It was a far cry from Valaika’s decent debut season with the Orioles in 2020, when he posted a 111 OPS+ in 52 games as a jack-of-all-trades type, convincing the O’s to tender him a contract in his first year of arbitration. He’s now arbitration-eligible again after making $875,000 in 2021, and is an obvious non-tender candidate.
If anyone on the current roster is the potential solution at second base, it’s Jorge Mateo, the 26-year-old speedster and once-ballyhooed Yankees prospect. Signed as an international amateur out of the Dominican Republic in 2012, Mateo ranked as high as the 18th-best prospect in baseball by MLB Pipeline in 2016 before his star began to fade. It wasn’t until he joined San Diego, his third organization, that he made his MLB debut, and the Orioles grabbed him with a waiver claim Aug. 5.
Mateo hadn’t been getting much playing time for a Padres team that fancied itself a contender, arriving in Baltimore with a mere .195/.235/.310 career batting line. But a rebuilding club like the Orioles had nothing to lose by giving Mateo an extended opportunity, and he finally started to live up to his potential.
We knew the guy could run — his sprint speed is tied for the fifth-fastest in baseball, per Statcast — and he showed off those wheels immediately with some aggressive baserunning and three stolen bases in his first six games as an Oriole. (Despite playing just 32 games, Mateo finished with the second-most steals on the team.)
But could he hit? Oh, yes, he could. Mateo ripped off a .353 average and .895 OPS in his first 19 games as an Oriole (of which all 19 were losses, because...Orioles). His .380 OBP in that span was almost entirely batting-average based, though. He drew only two walks while striking out 18 times. Mateo showed some defensive versatility, playing second base, shortstop, third base, left field, and right field for the Birds.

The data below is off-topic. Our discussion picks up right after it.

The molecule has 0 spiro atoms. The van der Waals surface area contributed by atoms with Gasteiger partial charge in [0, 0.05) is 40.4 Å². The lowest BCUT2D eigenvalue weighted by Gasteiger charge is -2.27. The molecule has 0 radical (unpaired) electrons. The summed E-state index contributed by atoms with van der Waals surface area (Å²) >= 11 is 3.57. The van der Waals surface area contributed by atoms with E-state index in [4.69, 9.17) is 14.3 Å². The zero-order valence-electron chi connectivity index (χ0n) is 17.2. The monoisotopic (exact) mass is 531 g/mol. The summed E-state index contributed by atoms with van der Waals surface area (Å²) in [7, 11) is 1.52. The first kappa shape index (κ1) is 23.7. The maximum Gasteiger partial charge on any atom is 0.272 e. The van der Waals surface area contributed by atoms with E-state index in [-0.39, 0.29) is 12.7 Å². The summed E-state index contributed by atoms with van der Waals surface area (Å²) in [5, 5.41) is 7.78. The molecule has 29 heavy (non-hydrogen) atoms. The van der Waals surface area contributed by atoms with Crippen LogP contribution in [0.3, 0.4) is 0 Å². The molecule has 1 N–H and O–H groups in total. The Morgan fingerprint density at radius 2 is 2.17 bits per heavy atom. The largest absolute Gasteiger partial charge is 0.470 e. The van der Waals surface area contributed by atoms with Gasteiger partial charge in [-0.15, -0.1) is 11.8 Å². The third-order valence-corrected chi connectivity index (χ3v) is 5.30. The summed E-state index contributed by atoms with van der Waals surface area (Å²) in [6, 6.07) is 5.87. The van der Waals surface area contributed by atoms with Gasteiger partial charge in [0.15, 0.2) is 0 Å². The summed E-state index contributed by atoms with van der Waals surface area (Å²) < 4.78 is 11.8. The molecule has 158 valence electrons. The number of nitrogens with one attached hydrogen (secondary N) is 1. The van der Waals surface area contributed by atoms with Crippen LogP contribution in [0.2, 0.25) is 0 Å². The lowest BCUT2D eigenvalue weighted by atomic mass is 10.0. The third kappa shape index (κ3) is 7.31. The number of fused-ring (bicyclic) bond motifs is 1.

Sadly, Mateo’s first real shot in the majors was cut short by right lumbar inflammation that ended his season Sept. 12. He played 32 games in Baltimore, batting .280/.328/.421 with a pair of home runs and five steals. Assuming Mateo is back at full health next spring, he seems sure to be a part of the Orioles’ infield mix, perhaps getting regular starts at second. His tantalizing speed and offensive potential are worth a longer audition. He might not have the plate discipline to be an everyday player, but he’s got the tools to serve a useful role.
Meanwhile, the third base situation was a similar mess in 2021. Unlike at second base, the O’s actually had a plan in place for the hot corner. The primary starter was veteran Maikel Franco, signed to a one-year deal in mid-March, with the incumbent third baseman Ruiz on hand as a backup.